The context varies from quest to quest, but all of them basically boil down to working your way through a dungeon, or at least a dungeon-type environment, while fighting monsters and plundering all kinds of treasure, and the quests usually culminate in some kind of boss fight. The action here is pretty straightforward. You issue melee and magic attacks in real time using the controller's face buttons. You can also block, jump, use health and magic potions, bring up a translucent minimap of your immediate surroundings, and switch which magic spell you currently have equipped at any point. The options for melee weapons have been expanded a bit since the first game. You can now wield a single-handed weapon in each hand, though with a pretty fair attack penalty. You can also equip three different weapon types--single-handed, double-handed, and ranged--at the same time and cycle through them on the fly using the D pad, which is a clever addition that helps keep the pace of the game going at a nice clip. The ranged weapons also function a bit differently now. You no longer have to buy new projectiles, which effectively means you have unlimited ammo, and you have a red aiming guideline right off the bat, which was a skill you previously had to earn. Both of these additions make the ranged weapons a much more attractive option.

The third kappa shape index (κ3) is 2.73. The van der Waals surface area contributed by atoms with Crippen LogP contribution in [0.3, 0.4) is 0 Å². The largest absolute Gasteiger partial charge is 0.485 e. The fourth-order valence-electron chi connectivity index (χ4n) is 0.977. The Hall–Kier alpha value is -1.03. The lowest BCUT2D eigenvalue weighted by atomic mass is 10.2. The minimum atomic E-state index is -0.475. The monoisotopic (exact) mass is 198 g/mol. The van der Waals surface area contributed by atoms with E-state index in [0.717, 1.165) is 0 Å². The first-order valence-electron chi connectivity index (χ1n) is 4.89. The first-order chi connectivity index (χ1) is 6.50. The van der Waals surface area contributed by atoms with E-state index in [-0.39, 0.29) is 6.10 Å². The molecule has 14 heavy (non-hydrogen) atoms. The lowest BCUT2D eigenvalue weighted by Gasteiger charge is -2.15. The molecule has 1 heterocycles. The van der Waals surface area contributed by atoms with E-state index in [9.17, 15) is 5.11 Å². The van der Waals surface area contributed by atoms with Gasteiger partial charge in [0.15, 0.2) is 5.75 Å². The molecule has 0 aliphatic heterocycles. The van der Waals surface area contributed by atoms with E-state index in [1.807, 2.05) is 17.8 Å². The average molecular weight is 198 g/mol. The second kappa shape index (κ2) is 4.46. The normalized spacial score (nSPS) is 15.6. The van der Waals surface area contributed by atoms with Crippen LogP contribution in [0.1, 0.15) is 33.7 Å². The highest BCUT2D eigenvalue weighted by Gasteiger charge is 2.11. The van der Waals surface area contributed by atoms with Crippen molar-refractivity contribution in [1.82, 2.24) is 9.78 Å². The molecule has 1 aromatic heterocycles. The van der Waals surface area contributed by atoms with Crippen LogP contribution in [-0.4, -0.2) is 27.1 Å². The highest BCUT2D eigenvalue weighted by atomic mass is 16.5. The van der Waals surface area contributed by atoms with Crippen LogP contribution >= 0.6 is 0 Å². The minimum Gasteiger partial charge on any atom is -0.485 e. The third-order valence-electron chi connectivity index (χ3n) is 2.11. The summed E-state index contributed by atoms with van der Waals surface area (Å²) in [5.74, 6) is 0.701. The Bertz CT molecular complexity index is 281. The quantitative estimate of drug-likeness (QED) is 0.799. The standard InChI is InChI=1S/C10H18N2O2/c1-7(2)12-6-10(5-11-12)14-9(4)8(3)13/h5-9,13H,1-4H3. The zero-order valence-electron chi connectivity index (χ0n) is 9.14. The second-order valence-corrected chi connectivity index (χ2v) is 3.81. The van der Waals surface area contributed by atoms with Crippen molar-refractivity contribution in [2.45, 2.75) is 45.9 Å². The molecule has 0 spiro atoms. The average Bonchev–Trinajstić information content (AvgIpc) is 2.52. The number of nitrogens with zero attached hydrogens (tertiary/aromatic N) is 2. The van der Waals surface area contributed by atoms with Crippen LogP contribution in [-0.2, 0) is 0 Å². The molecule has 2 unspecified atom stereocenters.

Though there are a few minor differences in the way certain functions are mapped, the Xbox and PlayStation 2 controllers handle the action in Dark Alliance II with an equal level of proficiency. Every single button on the controller is put to use, which can be a little daunting at first, but once you become familiar with the layout, it becomes fairly clear that any further simplification of the controls would hurt the overall experience.
- Player Reviews: 61
- Game Universe:
- Baldur's Gate: Dark Alliance (PS2, GBA, XBOX, GC),
- Baldur's Gate: Dark Alliance II (PS2, XBOX),
- Baldur's Gate (PC, DC, MAC, MOBILE, PS),
- Baldur's Gate: Tales of the Sword Coast (PC, MAC),
- Baldur's Gate II: Throne of Bhaal (PC, MAC),
- Baldur's Gate II: Shadows of Amn (PC, MAC),
- Baldur's Gate: 4 in 1 Boxset (PC),
- Baldur's Gate: Enhanced Edition (PC, IP, MAC),
- Baldur's Gate II: Enhanced Edition (PC)
- Offline Modes:
- Number of Players: